- Who was captain of the famous WW2 fighting ship the ‘Bismark’?
- Who was captain of the submarine in Jules Verne’s novel 20.000 leagues under the sea and – for a bonus point – what was the name of his submarine?
- Captain Ahab
- Fletcher Christian
- Captain Cook
- Captain Ernst Lindemann
- Captain Nemo (the Nautilus)
(Answers to November quiz Below)
So, in November we asked you
So, in November we asked you
- What is the difference between a Ketch and a Yawl?
- What would you do with a baggywrinkle?
- What is a broach – how does it happen?
- What is a lee shore?
- What does the term ‘fetch’ mean?
Here are the official answers to November's quiz:
- Both ketches and yawls are two masted vessels. The difference is that a ketch carries her mizzen mast (the rear mast) forward of the rudder post. A yawl carries her mizzen aft of the rudder post. From a distance you can guess whether she is a ketch or a yawl by the size of the mizzen sail. A yawl’s mizzen sail tends to be smaller.
- Stick it in the rigging! Sailing ships on long ocean trade wind passages would set their sails and follow the same course for days on end. Under such conditions, sails would wear and fray in places where the constantly rubbed the rigging. Sailors used to make up parcels of old frayed rope and place them in the rigging to protect the sails where this wear and tear was most likely to happen. These parcels of rope were called baggywrinkles. You still see them occasionally on ong distance cruising boats.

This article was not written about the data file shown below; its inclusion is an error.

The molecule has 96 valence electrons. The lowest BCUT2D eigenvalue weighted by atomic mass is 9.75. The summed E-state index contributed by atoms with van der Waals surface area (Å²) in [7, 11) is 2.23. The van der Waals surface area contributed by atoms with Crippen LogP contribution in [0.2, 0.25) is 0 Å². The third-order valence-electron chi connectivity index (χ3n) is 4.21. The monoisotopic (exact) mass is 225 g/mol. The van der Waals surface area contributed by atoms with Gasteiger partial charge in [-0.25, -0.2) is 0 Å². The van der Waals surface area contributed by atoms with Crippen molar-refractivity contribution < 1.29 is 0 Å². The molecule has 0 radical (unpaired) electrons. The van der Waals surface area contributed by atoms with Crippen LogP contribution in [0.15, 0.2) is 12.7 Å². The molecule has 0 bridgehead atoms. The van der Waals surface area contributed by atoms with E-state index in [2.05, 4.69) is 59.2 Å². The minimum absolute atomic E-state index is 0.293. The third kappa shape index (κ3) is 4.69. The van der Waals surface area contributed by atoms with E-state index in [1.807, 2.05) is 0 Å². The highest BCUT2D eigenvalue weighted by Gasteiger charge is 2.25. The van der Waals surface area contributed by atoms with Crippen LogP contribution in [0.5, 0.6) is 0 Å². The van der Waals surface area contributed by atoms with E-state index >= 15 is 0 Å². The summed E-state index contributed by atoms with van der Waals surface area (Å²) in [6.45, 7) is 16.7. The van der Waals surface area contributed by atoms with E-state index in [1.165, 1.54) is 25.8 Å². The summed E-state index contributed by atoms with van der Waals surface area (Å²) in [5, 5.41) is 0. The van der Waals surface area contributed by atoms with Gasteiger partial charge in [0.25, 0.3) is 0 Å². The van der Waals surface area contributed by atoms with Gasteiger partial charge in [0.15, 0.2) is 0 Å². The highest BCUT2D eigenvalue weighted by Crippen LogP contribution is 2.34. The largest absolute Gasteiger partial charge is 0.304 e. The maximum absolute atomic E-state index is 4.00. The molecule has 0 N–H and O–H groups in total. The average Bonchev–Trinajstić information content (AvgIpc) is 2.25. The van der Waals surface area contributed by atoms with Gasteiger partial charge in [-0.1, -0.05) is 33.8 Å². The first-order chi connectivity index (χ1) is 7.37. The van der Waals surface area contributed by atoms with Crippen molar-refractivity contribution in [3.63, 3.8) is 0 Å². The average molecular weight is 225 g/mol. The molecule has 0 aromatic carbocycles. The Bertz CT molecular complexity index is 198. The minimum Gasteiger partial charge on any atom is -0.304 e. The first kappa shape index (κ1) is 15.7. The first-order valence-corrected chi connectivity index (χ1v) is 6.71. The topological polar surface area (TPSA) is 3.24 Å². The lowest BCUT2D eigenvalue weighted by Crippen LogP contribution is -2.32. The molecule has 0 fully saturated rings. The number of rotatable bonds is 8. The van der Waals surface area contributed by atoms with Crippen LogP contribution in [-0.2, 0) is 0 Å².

- Usually a broach happens when you are in a following sea. Once you’ve experienced a broach, you’ll never forget the term. Both sailing boats and motor boats are susceptible in certain conditions although the causes can be different. For a motor boat, a typical broach occurs when a large following sea lifts the stern of the boat and forces the bow down into the water. The bow, now deep in the water, acts like a pivot while the real rudder ceases to have much influence over the direction the vessel takes so the stern slides across the wave and the boat slides side on to the sea, the real danger is that while the boat is out of control, the next wave may roll and sink her.
- A lee shore is the most dangerous shore for a sailing boat. All sailing boats, to a greater or lesser extent, slide sideways under the pressure of the wind. A lee shore is a coastline to the lee or downwind of the boat. Sail too close in along a lee shore and you may have trouble clawing your way back out to sea, especially if you are embayed.
- Waves are defined by their height and length. Waves generated by the wind tend to be bigger in proportion to the distance the wind blows across them. A wind blowing off the cliffs into a bay may not generate significant waves, in fact it may help to flatten the water but two or three miles offshore it may have had enough distance to build a lumpy sea. To a seaman ‘fetch’ is used to describe the distance the wind is blowing uninterrupted across the water. The longer the fetch the higher the waves will be.
In September we asked you:
- A member of your crew becomes ill during an offshore passage. You need medical advice, what kind of VHF message would you send?
- Under what conditions would you send a MAYDAY signal?
- Can you list the contents of a MAYDAY signal?